BY INDIANA NASH
NISKAYUNA- Transitioning from high school to college is stressful. Students go from having their schedules handed to them by guidance counselors who are keeping them on track to graduate, to creating their own schedules every sixteen weeks, with lesser support from counselors.
Beyond that, the scheduling systems of colleges and universities are often arcane, with low-quality search engines and outdated interfaces.
When Noah Presler left Niskayuna for Johns Hopkins University in 2013, he experienced these sorts of frustrations firsthand.
But he decided to do something about it.
In August of 2015, Presler and a few friends launched the beginning stages of a scheduling app called ‘Semester.ly.’
It’s now being used at Johns Hopkins University, University of Toronto, Queen’s University, George Washington University, Chapman University, Vanderbilt University and the University of Maryland.
The idea for the app arose when Presler was finishing up a summer internship at Google in 2015.
“I was ready for a new project and I was talking to a few other interns who worked at Youtube and went to the University of Toronto. I found that scheduling was a real issue,” Presler said.
Shortly after that conversation, Presler and his new ‘team’ bought the domain name “Semester.ly” and they got started in creating the most user-friendly scheduling app they could.
The app connects students with counselors, with fellow students, with Amazon for textbooks and with student class reviews.
“You identify the courses you want to take – using a high quality search engine- and it automatically optimizes your schedule,” Presler said.
It prioritizes whether or not a student would prefer afternoon classes, three day weekends, or night classes.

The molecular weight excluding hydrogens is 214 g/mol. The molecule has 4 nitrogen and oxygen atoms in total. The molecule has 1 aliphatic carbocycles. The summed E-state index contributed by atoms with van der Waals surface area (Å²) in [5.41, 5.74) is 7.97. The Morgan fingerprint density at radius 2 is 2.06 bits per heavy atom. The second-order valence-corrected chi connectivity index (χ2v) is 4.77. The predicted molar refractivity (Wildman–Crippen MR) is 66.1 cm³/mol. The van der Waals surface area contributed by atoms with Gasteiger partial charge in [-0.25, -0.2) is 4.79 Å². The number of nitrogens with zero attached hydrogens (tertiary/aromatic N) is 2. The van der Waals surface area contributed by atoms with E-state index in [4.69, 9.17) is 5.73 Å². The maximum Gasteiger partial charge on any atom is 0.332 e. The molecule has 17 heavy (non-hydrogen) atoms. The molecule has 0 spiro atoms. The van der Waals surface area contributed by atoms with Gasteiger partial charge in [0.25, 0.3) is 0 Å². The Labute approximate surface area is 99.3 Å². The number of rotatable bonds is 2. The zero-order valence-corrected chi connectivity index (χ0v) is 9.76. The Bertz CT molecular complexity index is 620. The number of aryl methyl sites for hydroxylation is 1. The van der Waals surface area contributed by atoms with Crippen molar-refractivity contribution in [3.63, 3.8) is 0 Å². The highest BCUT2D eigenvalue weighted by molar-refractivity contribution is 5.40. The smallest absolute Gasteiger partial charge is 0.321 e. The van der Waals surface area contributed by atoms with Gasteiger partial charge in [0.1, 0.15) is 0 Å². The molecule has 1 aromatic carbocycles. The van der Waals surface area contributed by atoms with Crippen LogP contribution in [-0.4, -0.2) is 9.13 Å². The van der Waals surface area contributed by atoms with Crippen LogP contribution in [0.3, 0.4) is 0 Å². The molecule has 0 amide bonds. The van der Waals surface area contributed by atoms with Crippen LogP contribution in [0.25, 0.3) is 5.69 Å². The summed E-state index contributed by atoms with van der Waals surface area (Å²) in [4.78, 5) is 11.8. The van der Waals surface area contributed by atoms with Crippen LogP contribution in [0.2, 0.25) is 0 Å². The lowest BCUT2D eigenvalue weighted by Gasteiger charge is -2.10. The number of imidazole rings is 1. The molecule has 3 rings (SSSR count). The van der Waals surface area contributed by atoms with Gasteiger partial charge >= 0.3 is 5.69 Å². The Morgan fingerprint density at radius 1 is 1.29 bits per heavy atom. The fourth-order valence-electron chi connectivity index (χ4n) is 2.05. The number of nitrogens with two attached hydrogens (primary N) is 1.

Once a schedule is created, students can share it with fellow students via Facebook.
Then, there is a direct link to Amazon’s textbook shop, tips for the class and reviews for it.
Since the very first version of the app came out, over 500,000 schedules have been created with it, with 26,000 users.
This year, before the Johns Hopkins class of 2020 even stepped on campus, 65% of students had already used the app to create their schedule and share it on Facebook.
In 2015, Presler’s team won $10,000 from the Ralph O.Connor Undergraduate Entrepreneurship Fund, a Johns Hopkins venture program. Much of the funds have been spent on the team’s brand ambassador program, which is implemented at each university.
“A lot of it is marketing costs. But soon it will be going towards our legal budget, as we start to look at licensing agreements,” Presler said.
The team is a mix of students from Johns Hopkins and the University of Toronto: Max Yeo, Eric Calder, Michael Miller, Neha Onteeru, Rohan Das and Felix Zhu.
Some, like Onteeru, are focused on the marketing side of the app. Others are in charge of adding features and monitoring the app to make sure that it’s running smoothly.
Now that Presler is a senior, set to graduate in May of 2017, he’s thinking more about the future of the app.
“I’ll be going to work at Google as a product manager in August of next year,” Presler said.
Many of the other team members also have jobs lined up with tech companies like Pandora or Microsoft.
Presler said that work on the app will still continue even after graduation and he is working with the team to figure out how it will get done.
As passionate as Presler is about Semester.ly and what he’s been able to accomplish through it, the project wasn’t his first successful one.
“I started a business in high school where I was trying to help student athletes put together performance videos and clips to show potential college teams,” Presler said. During that time, he also helped to design websites for a few Schenectady businesses.
“For me, entrepreneurship and business are just a means to an end. . . I’m really hoping to take the opportunities that are in front of me and impact as many people as I can,” Presler said.
His advice to Niskayuna high school students on the verge of graduation?
“When you go to college and you’re a computer science major or a business major, you’re going to take all the core classes and most students will do well. You have to build something, have a product that you can take to job interviews and be proud of. People often say that they just can’t come up with the ideas for a project. But you have to surround yourself with people who have ideas. People who are ambitious and who will drive you forward. Most people say they don’t have good ideas. But they’re really just not excited about them. Just start building on a project idea because you never know,” Presler said.